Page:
GUILDHALL, Vt. -- The state is investigating a former sheriff who doled out nearly $25,000 in Christmas bonuses to employees as he left office, handing $2,500 to his dispatcher wife and $1,500 to a daughter who was also on the payroll, according to a report.
Former Essex County Sheriff Amos Colby, who left office at the end of December after 20 years, gave out the bonuses Dec. 20, a state audit found last month. Now, state Attorney General William Sorrell and state Auditor Thomas Salmon are looking into the payments.
"I think it's fair to say that the best I can say about it is that it smells," Sorrell told WCAX-TV. The new sheriff asked for a review of the payments, according to Sorrell, who said yesterday it was unclear whether any laws had been broken.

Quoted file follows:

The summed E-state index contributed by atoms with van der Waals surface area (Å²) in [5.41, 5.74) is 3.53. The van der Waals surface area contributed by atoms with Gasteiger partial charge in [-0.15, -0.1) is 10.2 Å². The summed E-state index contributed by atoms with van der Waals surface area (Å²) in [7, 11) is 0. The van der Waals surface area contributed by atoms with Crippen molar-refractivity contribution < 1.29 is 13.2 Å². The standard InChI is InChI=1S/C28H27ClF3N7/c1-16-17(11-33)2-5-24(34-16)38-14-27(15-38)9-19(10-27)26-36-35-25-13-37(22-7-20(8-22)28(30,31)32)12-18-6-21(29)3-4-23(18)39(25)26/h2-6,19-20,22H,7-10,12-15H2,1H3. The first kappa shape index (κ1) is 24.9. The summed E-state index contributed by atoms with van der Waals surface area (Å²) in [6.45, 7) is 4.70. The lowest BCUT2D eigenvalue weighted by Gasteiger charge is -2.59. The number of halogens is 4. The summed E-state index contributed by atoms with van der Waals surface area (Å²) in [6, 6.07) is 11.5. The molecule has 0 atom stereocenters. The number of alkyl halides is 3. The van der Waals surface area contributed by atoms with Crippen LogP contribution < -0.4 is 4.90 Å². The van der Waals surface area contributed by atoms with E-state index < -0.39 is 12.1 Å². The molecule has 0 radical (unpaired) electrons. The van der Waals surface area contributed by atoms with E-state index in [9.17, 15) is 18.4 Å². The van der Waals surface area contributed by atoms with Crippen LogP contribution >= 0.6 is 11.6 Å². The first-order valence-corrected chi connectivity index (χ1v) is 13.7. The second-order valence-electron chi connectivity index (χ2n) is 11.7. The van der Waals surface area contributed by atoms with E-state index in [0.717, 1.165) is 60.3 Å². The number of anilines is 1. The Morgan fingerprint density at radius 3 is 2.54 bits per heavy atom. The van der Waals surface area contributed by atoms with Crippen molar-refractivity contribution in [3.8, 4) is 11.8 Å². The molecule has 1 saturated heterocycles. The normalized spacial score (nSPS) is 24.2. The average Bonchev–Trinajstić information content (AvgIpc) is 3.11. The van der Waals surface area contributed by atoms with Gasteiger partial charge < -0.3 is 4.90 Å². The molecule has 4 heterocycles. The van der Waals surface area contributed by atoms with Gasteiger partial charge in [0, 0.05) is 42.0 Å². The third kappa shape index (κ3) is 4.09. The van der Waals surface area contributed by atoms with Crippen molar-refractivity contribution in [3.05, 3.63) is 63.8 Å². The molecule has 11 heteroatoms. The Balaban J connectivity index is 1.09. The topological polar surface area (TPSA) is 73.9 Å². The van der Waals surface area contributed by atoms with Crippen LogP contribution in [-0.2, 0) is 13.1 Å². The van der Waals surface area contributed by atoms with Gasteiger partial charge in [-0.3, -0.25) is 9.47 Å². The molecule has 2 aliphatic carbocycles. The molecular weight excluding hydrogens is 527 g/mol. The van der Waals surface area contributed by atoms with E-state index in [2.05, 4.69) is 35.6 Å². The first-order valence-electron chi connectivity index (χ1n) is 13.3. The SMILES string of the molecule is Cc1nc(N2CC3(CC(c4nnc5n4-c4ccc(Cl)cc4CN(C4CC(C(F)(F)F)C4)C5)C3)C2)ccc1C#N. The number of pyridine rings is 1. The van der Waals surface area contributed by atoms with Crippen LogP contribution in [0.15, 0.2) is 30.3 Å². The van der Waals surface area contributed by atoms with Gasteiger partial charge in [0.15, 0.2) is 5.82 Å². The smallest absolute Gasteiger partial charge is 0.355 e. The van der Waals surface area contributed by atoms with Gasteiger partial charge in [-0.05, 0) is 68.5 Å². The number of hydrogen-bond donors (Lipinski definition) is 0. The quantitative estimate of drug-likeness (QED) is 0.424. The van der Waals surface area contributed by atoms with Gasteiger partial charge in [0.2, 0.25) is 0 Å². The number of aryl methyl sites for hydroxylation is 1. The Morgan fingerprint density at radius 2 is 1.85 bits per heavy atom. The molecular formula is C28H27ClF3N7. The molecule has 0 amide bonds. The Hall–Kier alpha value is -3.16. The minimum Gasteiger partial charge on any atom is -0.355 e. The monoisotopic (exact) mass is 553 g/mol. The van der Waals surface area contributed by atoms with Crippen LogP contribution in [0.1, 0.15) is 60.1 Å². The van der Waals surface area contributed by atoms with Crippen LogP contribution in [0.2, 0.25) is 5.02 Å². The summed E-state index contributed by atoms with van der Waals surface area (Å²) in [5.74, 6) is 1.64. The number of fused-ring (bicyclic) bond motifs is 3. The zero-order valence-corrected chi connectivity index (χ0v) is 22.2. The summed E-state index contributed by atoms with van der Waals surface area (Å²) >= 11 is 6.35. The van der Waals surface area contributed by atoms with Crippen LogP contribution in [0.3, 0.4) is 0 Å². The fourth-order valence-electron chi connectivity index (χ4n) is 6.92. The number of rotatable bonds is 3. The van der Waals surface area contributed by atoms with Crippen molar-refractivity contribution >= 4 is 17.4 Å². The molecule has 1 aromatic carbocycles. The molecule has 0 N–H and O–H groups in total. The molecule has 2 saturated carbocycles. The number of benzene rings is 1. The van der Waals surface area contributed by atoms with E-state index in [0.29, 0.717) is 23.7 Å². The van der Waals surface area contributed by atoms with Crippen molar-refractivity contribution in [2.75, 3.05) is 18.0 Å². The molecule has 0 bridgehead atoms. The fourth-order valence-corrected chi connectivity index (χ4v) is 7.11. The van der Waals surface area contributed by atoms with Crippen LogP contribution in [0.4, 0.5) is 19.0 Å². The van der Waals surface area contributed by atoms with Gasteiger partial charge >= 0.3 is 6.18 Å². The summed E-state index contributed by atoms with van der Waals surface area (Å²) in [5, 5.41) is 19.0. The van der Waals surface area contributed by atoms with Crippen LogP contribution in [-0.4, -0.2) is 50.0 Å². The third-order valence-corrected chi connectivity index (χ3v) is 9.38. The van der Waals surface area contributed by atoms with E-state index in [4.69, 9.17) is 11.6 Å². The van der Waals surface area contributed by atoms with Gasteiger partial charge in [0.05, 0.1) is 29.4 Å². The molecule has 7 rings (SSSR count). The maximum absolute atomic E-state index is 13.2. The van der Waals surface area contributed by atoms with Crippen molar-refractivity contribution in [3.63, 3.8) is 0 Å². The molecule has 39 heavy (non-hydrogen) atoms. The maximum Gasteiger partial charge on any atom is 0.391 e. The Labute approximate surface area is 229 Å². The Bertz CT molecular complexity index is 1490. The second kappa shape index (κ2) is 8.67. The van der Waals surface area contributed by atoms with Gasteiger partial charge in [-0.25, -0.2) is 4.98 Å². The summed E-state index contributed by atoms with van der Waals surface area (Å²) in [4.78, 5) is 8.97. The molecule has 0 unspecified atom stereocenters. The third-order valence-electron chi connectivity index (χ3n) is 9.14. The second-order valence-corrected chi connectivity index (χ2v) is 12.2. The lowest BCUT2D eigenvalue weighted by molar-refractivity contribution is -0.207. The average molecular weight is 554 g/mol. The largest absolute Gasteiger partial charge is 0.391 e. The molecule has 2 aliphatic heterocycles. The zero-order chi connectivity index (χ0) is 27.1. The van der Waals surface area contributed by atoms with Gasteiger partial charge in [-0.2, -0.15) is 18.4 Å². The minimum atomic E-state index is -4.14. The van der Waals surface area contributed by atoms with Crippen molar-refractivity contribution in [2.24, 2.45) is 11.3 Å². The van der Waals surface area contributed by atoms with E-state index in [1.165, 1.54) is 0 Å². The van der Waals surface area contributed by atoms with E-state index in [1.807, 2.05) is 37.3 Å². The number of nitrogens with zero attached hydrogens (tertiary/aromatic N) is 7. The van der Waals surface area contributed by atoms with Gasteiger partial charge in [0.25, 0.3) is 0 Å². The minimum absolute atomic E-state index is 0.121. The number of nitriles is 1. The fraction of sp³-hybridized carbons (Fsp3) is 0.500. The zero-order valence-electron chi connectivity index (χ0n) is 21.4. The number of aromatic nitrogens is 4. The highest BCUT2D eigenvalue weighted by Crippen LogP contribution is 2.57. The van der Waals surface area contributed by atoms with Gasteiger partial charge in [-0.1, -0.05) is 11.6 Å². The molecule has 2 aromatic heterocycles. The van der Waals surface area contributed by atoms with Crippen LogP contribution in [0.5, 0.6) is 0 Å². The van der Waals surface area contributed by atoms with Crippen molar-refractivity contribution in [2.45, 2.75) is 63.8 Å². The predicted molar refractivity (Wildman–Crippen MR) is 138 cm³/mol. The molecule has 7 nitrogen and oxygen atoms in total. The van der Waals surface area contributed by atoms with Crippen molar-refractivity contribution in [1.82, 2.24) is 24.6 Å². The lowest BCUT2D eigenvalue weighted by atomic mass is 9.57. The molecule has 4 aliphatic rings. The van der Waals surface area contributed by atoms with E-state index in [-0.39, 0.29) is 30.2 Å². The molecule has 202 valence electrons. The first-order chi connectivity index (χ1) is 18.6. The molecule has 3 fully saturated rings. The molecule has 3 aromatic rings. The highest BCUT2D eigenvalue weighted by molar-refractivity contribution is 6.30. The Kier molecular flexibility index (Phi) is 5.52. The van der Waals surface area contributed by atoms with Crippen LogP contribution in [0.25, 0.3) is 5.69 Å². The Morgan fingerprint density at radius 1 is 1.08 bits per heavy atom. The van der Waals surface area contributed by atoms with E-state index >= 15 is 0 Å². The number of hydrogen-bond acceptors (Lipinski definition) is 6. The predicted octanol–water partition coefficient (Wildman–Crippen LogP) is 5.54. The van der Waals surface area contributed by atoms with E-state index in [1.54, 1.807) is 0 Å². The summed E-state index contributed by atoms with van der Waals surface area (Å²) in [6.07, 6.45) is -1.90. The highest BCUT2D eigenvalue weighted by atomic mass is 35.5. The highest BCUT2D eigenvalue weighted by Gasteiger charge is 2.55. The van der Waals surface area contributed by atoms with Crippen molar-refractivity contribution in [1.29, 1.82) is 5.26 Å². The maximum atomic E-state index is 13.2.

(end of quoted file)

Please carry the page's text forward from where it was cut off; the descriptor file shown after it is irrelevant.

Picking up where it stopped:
He said the payments were apparently approved by Essex County judges, who set the county's budget.
"It's one thing if they're legal versus illegal and another if they're right from the public policy sense," Sorrell said.
Yesterday, Salmon joined Lamoille County Sheriff Roger Marcoux, president of the Vermont Sheriffs' Association, in issuing a new accounting manual to be used by Vermont sheriffs.
"Along with the accounting manual, we will also be recommending new attention to policies and procedures addressing the issue of employee recognition and merit bonus payments," Salmon said.
Colby defended the payments, saying they were well deserved by "longtime dedicated employees who had worked countless overtime hours for free."